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considering joining, worried about spouse
Last Post 13 Jul 2014 09:46 PM by mkelly. 7 Replies.
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newbattUser is Offline
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newbatt

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05 Jul 2014 04:31 PM
    I'm considering joining the Coast Guard and our major sticking point right now is how hard it might be on my wife.  Obviously, the Coast Guard is a sea going service and I couldn't stay away from a cutter assignment for my entire career (and I probably wouldn't want to stay off of cutters for 20+ years, even if it were possible).  So, assuming a routinely sea-going rate, how long should we expect me to be gone?  I know the patrol lengths vary with cutter length, but does the time in between patrols also vary proportionally?  Finally, if any Coast Guard spouses see this, what has your personal experience been with patrols and time away; how difficult has it been on you and your family?  Thanks so much for your input!
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    07 Jul 2014 04:01 PM
    For comparison, is there a difference in deployment lengths/time between deployments for the aviation rates?
    Old Guard2User is Offline
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    Old Guard2

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    07 Jul 2014 04:27 PM
    I am a former Coast Guard wife. There is nothing I would change about my time as a Coastie wife. I loved it. I got to see places I would never have experienced being just a girl in my hometown. I have made friends that live all over the world now... some I talk to frequently, even get to see often. Others I talk to on occasion and haven't seen in years but we are still friends. Granted it isn't for everyone. There are days it got really difficult. But you fight through it and stick it out together.

    Cutter life, you can expect to be gone half the year, home half the year. On a 270', you go out for 2 months, home for 2 months, give or take. On a 378', you go out for 3 months, home for 3 months. On a 110' maybe you go out for 2-3 weeks, home for 2-3 weeks. Actually, I think they go out for about a month... but same principle. Aviation rates deploy but it works a little different. We have a few on this forum in the aviation field, I'm sure they can help to answer how their deployment times work. I don't really want to speculate and say well, unless on duty, they're home every night. Because I know that isn't right.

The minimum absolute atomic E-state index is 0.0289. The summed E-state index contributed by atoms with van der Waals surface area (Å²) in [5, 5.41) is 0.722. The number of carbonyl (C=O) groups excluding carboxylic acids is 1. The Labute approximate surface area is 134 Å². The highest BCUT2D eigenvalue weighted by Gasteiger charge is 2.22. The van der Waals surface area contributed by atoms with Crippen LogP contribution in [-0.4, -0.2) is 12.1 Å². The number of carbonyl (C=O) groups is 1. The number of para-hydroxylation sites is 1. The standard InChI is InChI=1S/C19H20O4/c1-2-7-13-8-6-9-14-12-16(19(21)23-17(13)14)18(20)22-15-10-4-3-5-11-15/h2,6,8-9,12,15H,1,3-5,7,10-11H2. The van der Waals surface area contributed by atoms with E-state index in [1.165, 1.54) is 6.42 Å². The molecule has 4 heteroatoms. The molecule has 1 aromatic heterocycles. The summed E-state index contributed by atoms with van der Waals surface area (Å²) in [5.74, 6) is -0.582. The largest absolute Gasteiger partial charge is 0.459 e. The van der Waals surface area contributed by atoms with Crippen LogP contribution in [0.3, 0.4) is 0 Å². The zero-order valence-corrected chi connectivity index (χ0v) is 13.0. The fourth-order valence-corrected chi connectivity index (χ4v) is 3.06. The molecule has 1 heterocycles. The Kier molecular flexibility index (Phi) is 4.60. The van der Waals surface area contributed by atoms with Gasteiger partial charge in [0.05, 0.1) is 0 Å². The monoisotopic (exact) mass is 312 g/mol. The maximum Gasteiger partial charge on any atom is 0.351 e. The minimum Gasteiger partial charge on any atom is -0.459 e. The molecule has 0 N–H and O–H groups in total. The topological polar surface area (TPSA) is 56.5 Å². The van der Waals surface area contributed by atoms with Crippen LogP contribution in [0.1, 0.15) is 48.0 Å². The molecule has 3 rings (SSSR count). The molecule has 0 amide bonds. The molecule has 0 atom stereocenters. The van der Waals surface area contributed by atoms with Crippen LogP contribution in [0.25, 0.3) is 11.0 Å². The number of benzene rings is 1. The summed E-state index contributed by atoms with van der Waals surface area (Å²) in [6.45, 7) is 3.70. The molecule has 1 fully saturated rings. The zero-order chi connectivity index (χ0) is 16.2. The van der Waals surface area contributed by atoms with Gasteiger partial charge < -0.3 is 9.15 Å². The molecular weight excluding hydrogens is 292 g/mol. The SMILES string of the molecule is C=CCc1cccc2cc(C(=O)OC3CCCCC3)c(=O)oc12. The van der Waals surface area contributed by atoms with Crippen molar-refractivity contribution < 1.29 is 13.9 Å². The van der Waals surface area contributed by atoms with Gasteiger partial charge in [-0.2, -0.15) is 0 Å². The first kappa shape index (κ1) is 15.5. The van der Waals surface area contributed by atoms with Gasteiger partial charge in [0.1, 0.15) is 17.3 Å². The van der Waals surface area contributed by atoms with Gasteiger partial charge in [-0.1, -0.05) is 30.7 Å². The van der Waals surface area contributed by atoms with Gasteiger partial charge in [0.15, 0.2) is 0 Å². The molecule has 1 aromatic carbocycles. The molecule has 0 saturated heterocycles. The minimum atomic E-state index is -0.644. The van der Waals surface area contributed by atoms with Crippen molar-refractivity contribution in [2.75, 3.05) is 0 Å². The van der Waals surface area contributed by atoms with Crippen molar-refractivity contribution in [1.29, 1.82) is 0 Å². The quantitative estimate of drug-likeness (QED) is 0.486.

Every good military wife story starts with "And my husband was underway when..........." then fill in the blank with just about any scenario you can come up with. I had a husband that was a landlubber and never got underway on a cutter. But he did travel a lot. I have my share of stories. The CG is not what caused us to fail, WE caused us to fail, equally and we share in that responsibility. But it wasn't the CG life or the trying times that broke us up. It can be a great life. My daughter-in-law is doing beautifully. I knew she was a strong woman to begin with, smart, pretty, funny, personable... But the way she has managed deployments and now my son is considering trying for a THIRD cutter in a row, she just shrugs and says "It is what he loves!" So because she loves him, she is willing to go to a third cutter. I think a forth might push her over the edge, but that is years away.

    What you need to do is sit and discuss it with your wife. She needs to be completely honest... When you are on a cutter, stationed in Kodiak, Alaska, the snow hits, the pipes freeze, the walls collapse in your house, the engine block cracks on your car, you are forced to move in with your best friends because there is no available housing, you are living 4 adults, 3 dogs and a cat in a small 2 bedroom house... and your wife is pregnant, sleeping on a single pull out couch, while you sleep on the floor... Can she handle it! Yes, true story, really did happen to me! Looking back now... it was some of the best times of my life. Not all stories are that desperate, others are worse. When the tsunami alarm goes off for the first time. You are in the basement of your house and an earthquake hits. You live in New Orleans and a hurricane is bearing down on you with brute force and your Coastie, well he can't leave so you have to pack up the kid, the dog, the car and go by yourself.... It is a lot to take. But you make friends for life, you have great experiences, you try new cultures you couldn't have even imagined, you get to go to places that you would never have gone on your own.... It's worth it!
    Sector NY, Staten Island
    mkellyUser is Offline
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    10 Jul 2014 04:34 PM